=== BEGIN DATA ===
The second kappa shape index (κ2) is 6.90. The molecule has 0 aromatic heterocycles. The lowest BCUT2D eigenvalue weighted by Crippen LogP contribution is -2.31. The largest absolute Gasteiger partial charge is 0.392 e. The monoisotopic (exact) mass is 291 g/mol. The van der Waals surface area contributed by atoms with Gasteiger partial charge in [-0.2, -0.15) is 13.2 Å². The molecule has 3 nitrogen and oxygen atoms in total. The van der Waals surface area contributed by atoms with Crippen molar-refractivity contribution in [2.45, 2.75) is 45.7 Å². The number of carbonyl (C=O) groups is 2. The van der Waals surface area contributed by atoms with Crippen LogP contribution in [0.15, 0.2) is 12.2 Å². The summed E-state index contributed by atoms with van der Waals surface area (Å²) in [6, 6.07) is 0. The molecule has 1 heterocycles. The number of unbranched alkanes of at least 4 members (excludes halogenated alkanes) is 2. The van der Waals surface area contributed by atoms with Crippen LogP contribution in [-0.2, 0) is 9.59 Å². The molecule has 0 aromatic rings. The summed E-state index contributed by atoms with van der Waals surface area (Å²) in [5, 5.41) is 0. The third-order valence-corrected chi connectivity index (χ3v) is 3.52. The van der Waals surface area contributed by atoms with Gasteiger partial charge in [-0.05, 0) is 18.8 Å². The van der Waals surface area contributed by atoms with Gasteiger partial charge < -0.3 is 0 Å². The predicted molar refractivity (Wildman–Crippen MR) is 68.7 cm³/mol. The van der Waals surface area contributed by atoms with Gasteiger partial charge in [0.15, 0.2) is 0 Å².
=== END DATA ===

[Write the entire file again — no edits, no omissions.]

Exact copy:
The second kappa shape index (κ2) is 6.90. The molecule has 0 aromatic heterocycles. The lowest BCUT2D eigenvalue weighted by Crippen LogP contribution is -2.31. The largest absolute Gasteiger partial charge is 0.392 e. The monoisotopic (exact) mass is 291 g/mol. The van der Waals surface area contributed by atoms with Gasteiger partial charge in [-0.2, -0.15) is 13.2 Å². The molecule has 3 nitrogen and oxygen atoms in total. The van der Waals surface area contributed by atoms with Crippen molar-refractivity contribution in [2.45, 2.75) is 45.7 Å². The number of carbonyl (C=O) groups is 2. The van der Waals surface area contributed by atoms with Crippen LogP contribution in [0.15, 0.2) is 12.2 Å². The summed E-state index contributed by atoms with van der Waals surface area (Å²) in [6, 6.07) is 0. The molecule has 1 heterocycles. The number of unbranched alkanes of at least 4 members (excludes halogenated alkanes) is 2. The van der Waals surface area contributed by atoms with Crippen LogP contribution in [-0.2, 0) is 9.59 Å². The molecule has 0 aromatic rings. The summed E-state index contributed by atoms with van der Waals surface area (Å²) in [5, 5.41) is 0. The third-order valence-corrected chi connectivity index (χ3v) is 3.52. The van der Waals surface area contributed by atoms with Gasteiger partial charge in [-0.05, 0) is 18.8 Å². The van der Waals surface area contributed by atoms with Gasteiger partial charge < -0.3 is 0 Å². The predicted molar refractivity (Wildman–Crippen MR) is 68.7 cm³/mol. The van der Waals surface area contributed by atoms with Gasteiger partial charge in [0.15, 0.2) is 0 Å².